Through the microscope

Dark field, or dark ground microscopy give very pleasing images, specimens appear white on a black background. It is easily achieved at low magnification by popping a patch stop (a clear filter with a central black circle) into the filter tray under the substage condenser.They are simple to make, you just have to make some filters with central stops of different sizes to determine which size stop works best for you.


patch stops of different sizes

Explanations of dark ground are a google search away but basically a patch stop blocks the central portion of light leaving a circle of light around it. This allows light that has been scattered by the specimen to be viewed whilst removing zero order light. This produces the bright, beautiful dark ground images with which we are familiar.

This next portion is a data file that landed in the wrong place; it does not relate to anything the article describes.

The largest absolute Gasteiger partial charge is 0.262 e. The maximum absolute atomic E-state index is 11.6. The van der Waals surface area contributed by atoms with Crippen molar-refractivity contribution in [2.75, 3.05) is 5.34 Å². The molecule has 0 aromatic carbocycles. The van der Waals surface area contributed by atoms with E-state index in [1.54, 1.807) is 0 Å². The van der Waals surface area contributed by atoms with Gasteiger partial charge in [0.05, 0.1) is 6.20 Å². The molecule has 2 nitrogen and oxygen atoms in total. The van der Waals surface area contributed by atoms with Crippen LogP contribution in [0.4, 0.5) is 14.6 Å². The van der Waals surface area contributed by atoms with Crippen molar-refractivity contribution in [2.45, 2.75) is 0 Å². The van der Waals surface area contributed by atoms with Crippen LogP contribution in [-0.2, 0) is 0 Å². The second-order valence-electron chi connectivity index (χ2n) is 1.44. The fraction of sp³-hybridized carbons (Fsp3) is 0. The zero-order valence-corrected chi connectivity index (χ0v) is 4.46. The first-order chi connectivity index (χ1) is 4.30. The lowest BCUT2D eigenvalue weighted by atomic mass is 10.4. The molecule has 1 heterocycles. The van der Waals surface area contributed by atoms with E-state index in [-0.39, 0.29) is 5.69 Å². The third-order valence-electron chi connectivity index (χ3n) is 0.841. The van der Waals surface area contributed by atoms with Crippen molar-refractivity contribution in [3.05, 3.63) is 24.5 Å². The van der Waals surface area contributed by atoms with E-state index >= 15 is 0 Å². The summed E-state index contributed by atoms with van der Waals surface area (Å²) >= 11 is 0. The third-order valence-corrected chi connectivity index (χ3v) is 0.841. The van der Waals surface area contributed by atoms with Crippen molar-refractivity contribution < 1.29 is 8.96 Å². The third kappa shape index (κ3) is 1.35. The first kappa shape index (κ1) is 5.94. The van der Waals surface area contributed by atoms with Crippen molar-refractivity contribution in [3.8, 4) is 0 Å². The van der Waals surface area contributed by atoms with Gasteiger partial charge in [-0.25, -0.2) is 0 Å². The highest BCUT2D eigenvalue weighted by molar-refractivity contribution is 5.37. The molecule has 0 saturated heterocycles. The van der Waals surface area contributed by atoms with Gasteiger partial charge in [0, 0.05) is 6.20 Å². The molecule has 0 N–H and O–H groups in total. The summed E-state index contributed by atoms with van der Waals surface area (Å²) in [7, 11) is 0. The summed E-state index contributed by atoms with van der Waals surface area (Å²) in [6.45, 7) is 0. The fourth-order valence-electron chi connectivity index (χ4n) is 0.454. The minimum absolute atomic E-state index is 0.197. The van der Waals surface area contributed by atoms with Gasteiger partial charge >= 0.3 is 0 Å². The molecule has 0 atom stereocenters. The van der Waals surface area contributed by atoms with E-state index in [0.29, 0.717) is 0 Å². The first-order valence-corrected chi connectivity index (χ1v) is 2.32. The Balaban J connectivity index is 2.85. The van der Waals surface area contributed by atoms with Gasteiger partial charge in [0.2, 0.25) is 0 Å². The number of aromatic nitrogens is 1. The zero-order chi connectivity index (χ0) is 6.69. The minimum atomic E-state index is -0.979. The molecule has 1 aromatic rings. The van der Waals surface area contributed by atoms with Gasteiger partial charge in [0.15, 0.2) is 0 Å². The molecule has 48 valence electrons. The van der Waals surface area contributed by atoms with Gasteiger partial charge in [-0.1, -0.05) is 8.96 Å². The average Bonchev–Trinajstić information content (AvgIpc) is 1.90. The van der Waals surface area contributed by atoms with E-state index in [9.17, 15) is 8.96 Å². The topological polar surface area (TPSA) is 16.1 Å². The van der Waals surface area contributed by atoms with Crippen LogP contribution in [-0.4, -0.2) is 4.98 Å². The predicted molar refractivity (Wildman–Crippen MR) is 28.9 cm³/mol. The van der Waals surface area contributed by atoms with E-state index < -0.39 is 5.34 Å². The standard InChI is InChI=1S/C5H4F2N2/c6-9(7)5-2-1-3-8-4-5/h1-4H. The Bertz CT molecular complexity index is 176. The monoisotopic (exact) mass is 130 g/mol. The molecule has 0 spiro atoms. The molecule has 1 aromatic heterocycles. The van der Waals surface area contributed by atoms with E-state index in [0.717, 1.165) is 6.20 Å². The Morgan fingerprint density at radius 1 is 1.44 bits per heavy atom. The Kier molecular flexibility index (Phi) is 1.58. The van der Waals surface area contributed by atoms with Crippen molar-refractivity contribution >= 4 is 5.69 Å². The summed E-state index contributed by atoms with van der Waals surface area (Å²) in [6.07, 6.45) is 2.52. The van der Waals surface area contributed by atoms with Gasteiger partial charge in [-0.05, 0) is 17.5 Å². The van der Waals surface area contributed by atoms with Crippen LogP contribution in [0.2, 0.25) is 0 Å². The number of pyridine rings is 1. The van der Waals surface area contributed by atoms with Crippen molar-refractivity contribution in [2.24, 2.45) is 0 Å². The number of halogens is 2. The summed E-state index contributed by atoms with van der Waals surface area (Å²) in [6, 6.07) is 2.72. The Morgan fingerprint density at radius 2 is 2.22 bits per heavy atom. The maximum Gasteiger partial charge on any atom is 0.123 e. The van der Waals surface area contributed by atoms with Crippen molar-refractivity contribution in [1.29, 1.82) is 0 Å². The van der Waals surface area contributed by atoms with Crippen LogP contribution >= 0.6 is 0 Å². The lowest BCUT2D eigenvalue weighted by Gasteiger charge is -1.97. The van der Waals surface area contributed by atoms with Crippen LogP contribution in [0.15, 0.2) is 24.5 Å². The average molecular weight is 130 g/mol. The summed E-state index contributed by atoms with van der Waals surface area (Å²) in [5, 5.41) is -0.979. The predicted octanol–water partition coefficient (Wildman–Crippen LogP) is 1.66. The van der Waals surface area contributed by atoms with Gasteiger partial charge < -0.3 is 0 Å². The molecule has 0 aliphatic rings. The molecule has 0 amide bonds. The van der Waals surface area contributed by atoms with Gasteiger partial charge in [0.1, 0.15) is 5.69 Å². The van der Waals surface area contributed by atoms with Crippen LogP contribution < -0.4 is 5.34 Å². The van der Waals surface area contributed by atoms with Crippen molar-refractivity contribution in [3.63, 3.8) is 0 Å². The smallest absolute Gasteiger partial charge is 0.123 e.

zero order light

At low magnification it is easy, pop in a patch stop and away you go. At high magnification it is much trickier. At higher magnification you need a proper dark ground condenser that can be used with oil and you must also reduce the numerical aperture of the objective using an iris objective or a funnel stop.

The other problem is that is quite hard to centre  a condenser when there is very little light coming through. I find it best to set up in bright field and then switch condenser tops so I know that I am centred.

Below are some pictures of Pleurosigma angulatum and some other test diatoms taken on a Vickers M4000 with a 100X oil objective and a dark ground condenser.


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